Used-car purchases often begin with an online advertisement, and, as a result, there are an increasing number of scams involved in online car buying that seek to dupe unsuspecting shoppers.
Online car-buying scams are becoming increasingly sophisticated and, therefore, harder to detect, according to the Internet Crime Complaint Center, or IC3, a partnership between the FBI and the National White Collar Crime Center. From 2008 through 2010, the IC3 received nearly 14,000 complaints from car shoppers who have been targeted or victimized by an online car-buying scam. Victims lost $44.5 million over that time period.
The scam typically starts with a used car that is being sold on a reputable website for automotive advertisements. The car is priced below value with some plausible story for the rock-bottom price, according to an IC3 consumer bulletin. Common reasons for the low price include the seller suddenly moving for work or for military deployment, or the seller needs cash quickly because of a job loss or unexpected medical bills.
Gaining the buyer’s confidence
The seller increases the buyer’s confidence in the deal by suggesting they use a third-party wire-transfer or escrow service for full or partial payment. To further increase the buyer’s comfort level, often the seller indicates that using this service to facilitate payment offers built-in buyer protection, according to the IC3 bulletin. Buyers believe this because they recognize the third party as a reputable automotive website, but the third party is not actually involved. The used-car buyer is instructed to fax or email his or her wire transfer receipt to the bogus seller to schedule delivery, only the delivery never occurs, and the buyer’s money is gone.
Reputable companies that have been used by criminals to pull off these online car-buying scams include AutoTrader.com, Cars.com, eBay Motors, Edmunds.com and Kelley Blue Book, according to IC3 data. These companies, except for eBay Motors, offer no buyer protection services, and eBay Motors’ Vehicle Purchase Protection service only protects buyers whose transactions begin and end on their website.
“A seller on a completely different site (than eBay Motors) will post a listing for a car that doesn’t actually exist,” says Jack Christin Jr., eBay’s associate general counsel. “The sellers lend credibility to their listing by falsely claiming the sale will be insured by eBay Motors Vehicle Purchase Protection, when in fact this protection only exists for sales that start and end on eBay. Finally, the buyer is enticed to wire money for the car through Western Union or a similar service.”
Similar online car-buying scams have been reported using the names of numerous reputable automotive websites, though car shoppers seem to get duped more often when eBay Motors is cited since it does offer buyer’s protection, albeit only for transactions conducted through eBay, according to an IC3 intelligence report.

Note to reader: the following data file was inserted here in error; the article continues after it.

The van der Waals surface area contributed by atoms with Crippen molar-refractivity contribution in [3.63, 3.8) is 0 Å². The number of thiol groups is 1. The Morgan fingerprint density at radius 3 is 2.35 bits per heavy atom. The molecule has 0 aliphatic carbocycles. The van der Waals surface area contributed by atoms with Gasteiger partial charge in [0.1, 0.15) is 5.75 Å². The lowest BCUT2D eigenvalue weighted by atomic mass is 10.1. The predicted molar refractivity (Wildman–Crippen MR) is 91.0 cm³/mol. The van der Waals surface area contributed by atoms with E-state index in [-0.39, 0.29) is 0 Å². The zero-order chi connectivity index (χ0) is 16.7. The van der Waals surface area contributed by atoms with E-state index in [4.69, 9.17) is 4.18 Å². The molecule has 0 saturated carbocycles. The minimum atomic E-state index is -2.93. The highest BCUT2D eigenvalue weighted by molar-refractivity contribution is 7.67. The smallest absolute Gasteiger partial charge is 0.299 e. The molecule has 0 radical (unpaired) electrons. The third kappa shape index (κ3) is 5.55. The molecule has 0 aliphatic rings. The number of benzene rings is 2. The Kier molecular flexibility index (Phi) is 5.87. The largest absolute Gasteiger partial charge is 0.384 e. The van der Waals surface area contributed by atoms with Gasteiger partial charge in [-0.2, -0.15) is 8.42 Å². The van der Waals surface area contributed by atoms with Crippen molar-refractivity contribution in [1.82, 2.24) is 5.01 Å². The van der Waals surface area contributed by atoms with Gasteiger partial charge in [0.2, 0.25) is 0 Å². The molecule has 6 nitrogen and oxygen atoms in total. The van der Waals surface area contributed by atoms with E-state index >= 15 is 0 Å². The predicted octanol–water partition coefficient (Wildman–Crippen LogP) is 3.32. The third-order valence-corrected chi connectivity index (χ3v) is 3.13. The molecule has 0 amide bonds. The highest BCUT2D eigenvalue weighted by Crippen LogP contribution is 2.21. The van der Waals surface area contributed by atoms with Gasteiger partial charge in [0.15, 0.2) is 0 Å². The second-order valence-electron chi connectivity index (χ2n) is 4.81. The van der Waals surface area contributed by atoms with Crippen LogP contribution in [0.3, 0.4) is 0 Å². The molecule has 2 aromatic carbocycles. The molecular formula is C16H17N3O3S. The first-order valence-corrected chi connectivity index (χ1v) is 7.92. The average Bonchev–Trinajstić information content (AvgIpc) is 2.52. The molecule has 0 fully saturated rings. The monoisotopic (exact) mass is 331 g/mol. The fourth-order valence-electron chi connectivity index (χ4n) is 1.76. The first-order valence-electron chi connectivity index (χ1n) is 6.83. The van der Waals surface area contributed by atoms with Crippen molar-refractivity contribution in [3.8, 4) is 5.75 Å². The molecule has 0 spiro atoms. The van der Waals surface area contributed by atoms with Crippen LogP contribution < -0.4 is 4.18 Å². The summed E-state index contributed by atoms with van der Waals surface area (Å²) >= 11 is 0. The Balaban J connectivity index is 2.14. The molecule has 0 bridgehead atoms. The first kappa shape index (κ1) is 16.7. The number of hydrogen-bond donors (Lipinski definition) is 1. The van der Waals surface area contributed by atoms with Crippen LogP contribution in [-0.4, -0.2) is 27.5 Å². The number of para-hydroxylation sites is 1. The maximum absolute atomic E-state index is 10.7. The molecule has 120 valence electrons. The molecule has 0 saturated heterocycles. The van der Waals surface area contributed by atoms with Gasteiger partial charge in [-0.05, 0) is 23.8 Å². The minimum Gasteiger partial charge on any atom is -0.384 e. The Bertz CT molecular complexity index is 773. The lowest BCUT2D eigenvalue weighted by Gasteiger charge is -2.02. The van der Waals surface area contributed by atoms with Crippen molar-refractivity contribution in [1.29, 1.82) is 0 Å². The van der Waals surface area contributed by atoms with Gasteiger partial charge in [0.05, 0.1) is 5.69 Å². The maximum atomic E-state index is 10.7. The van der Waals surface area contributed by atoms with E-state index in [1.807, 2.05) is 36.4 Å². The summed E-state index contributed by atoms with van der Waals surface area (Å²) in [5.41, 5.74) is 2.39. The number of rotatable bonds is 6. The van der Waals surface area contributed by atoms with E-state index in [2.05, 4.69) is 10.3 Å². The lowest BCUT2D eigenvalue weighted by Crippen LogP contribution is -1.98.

Separating fact from fiction
Determining fact from fiction isn’t always easy with online car-buying scams since they are often quite elaborate. Often, the escrow services that the bogus seller suggests use variations on the reputable companies’ names. The scams also use website designs that look similar to the legitimate companies’ websites, sometimes even carrying the legitimate companies’ logos, according to the IC3 consumer bulletin.
Recently, the used-car scams have become even more sophisticated. “Scammers added 800 numbers and live chat with potential buyers to try to ease their concerns and provide more detailed information on the fraudulent buyer protection programs,” says Shayne Brown, associate general counsel for Kelley Blue Book.
Even with these scams, “buying a car is still generally a very safe practice, and the majority of transactions go off without a hitch,” says Phil Reed, senior consumer advice editor for the auto site Edmunds.com. Still, Reed advises that online car shoppers use caution when buying a car.
Start by looking for the warning signs that are common elements of a scam. Those include cars priced below market value as well as sellers who want to do business only online or try to shift the transaction from one website to another, according to IC3.
Do your due diligence
When it comes to escrow companies, Reed suggests that buyers do their due diligence if the seller has requested a specific escrow company. “Verify that the escrow company is properly licensed. Find its contact information on your own, not by following a link the seller sends, and call them and speak to a representative,” he says.
“Find the website through an Internet search engine and send them an email question. If you don’t receive a response, don’t do business with them. If the site displays logos from the Better Business Bureau, VerSign, TRUSTe or any similar organization, verify that they are really endorsed by these groups,” Reed says.
Other warning signs of an online car-buying scam include when the seller refuses to speak over the telephone, meet in person or allow the buyer to inspect the car ahead of time, according to IC3. For details on the warning signs read “5 red flags to bust a used car-buying scam” on the Bankrate site.
If you are the victim of a scam, file a complaint at IC3.gov, and if any reputable automotive websites are cited, contact them so their legal departments can add the case to their files.